The first people to inhabit the islands were, what have been termed “Archaic People”, they were the Siboney who were both a pre-agricultural and pre-ceramic people thought to be descended from Cuban people who arrived around 2900BC.  Thereafter the islands were settled by the Saladoid people from Venezuela followed by the Arawaks around 1200AD.  The Arawaks were an agrarian people and the first to introduce crop growing to the islands.  Crops included corn, sweet potatoes, chillies, guavas, and tobacco.  As with the other islands, these people were either killed and cannibalised or enslaved by the conquering Caribs around 1500 AD.  Although much of the original islands’ indigenous population died off partly as a result of diseases brought during European colonisation and partly also as a result of the deprivations of colonial slavery.  However, the islands are still home to the descendants of the survivors of colonial times.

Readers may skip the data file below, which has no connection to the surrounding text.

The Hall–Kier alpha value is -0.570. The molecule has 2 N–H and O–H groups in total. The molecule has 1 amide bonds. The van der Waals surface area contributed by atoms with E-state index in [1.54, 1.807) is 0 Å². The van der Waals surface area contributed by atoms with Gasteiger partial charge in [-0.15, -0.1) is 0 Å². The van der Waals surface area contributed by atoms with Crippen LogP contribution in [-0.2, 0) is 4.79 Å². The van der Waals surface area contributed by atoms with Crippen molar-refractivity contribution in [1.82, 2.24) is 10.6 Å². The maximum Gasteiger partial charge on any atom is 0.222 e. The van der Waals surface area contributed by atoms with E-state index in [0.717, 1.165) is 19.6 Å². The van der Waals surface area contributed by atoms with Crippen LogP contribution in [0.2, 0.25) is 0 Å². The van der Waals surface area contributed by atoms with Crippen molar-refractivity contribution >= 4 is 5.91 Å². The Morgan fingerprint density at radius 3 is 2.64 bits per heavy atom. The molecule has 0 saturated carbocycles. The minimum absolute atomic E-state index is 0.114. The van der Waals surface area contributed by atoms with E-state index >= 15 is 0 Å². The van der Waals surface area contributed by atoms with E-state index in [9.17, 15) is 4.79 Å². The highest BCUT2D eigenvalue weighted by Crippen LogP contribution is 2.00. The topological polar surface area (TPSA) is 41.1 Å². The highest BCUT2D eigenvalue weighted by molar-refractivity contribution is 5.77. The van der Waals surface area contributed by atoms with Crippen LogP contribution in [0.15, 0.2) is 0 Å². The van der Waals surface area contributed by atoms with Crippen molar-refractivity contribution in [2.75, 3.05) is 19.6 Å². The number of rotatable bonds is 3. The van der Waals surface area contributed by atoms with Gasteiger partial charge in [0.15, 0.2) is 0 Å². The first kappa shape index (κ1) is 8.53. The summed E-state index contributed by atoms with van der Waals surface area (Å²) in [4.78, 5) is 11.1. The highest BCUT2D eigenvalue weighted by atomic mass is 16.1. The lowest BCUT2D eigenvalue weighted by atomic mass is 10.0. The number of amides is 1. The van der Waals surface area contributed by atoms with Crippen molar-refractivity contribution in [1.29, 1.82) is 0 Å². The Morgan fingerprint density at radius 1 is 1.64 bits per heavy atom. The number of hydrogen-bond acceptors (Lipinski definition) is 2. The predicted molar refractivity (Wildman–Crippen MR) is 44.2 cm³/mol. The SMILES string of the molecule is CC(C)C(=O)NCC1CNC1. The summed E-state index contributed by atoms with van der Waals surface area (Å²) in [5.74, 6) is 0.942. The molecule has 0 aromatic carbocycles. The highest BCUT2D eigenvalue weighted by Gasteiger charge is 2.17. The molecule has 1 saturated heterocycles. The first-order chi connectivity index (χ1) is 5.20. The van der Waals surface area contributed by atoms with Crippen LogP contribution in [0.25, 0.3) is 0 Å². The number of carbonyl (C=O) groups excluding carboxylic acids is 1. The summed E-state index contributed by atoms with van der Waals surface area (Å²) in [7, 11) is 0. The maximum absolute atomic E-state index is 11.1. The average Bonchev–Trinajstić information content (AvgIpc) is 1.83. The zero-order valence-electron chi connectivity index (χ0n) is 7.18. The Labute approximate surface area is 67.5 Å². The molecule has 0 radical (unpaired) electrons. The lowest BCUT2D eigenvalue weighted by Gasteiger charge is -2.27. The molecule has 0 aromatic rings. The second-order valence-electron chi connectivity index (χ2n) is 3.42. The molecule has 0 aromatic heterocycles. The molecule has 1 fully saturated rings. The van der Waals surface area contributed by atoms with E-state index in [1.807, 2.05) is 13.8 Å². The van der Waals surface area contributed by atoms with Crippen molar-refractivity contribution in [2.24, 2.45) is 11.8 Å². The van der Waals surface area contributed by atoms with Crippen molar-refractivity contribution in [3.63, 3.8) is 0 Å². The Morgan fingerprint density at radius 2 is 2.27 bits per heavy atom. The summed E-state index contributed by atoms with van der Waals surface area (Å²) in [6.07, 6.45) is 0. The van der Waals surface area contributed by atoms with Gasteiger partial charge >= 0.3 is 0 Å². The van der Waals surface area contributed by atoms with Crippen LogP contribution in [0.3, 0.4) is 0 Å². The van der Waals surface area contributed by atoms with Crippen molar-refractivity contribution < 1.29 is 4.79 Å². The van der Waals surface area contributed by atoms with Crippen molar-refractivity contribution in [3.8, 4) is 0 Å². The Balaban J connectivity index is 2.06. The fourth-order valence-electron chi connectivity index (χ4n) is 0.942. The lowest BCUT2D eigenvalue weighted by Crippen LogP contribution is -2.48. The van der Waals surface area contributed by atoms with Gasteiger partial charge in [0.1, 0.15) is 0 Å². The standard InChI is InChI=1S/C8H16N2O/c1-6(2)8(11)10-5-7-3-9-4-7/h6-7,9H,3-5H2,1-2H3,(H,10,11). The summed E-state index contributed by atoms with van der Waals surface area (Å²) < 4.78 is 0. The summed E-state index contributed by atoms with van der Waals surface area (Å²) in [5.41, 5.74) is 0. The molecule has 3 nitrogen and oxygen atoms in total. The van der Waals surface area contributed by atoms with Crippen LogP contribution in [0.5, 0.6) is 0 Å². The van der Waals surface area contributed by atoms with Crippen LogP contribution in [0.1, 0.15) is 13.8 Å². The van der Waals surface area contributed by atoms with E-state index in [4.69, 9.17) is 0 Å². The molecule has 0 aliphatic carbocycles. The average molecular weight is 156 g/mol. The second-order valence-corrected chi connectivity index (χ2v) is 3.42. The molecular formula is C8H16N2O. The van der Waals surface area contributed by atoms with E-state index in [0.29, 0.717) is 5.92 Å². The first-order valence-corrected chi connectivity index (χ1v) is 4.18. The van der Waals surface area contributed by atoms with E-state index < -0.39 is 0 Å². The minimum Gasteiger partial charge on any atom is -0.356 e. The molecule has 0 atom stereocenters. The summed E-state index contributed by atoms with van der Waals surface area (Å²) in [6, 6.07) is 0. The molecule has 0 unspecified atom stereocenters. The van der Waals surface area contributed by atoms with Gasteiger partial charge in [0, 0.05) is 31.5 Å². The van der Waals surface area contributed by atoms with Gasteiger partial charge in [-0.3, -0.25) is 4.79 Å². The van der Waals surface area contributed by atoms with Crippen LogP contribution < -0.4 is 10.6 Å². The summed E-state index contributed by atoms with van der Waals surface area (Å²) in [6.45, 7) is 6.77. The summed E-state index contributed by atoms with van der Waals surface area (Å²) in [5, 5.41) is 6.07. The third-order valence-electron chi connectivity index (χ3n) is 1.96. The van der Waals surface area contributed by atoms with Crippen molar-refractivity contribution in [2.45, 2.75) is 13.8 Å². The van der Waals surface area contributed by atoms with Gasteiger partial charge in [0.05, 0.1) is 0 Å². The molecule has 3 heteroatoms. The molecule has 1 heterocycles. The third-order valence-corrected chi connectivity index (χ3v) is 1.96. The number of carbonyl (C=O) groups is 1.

Colonial History of Antigua and Barbuda

The islands were first discovered by Christopher Columbus who first named the larger island Santa Maria de la Antigua.  Many unsuccessful attempts were made by the British to settle on the islands, but each time they were repelled by the aggressively protective Caribs until finally in 1632 a small settlement succeeded.  The British first cultivated cash crops of indigo, ginger and later sugar-cane.  The first sugarcane plantation was developed on Antigua by Sir Christopher Codrington in 1674.  As a result of the success of this plantation, many plantation owners followed suit by changing their crops from indigo and ginger to sugarcane.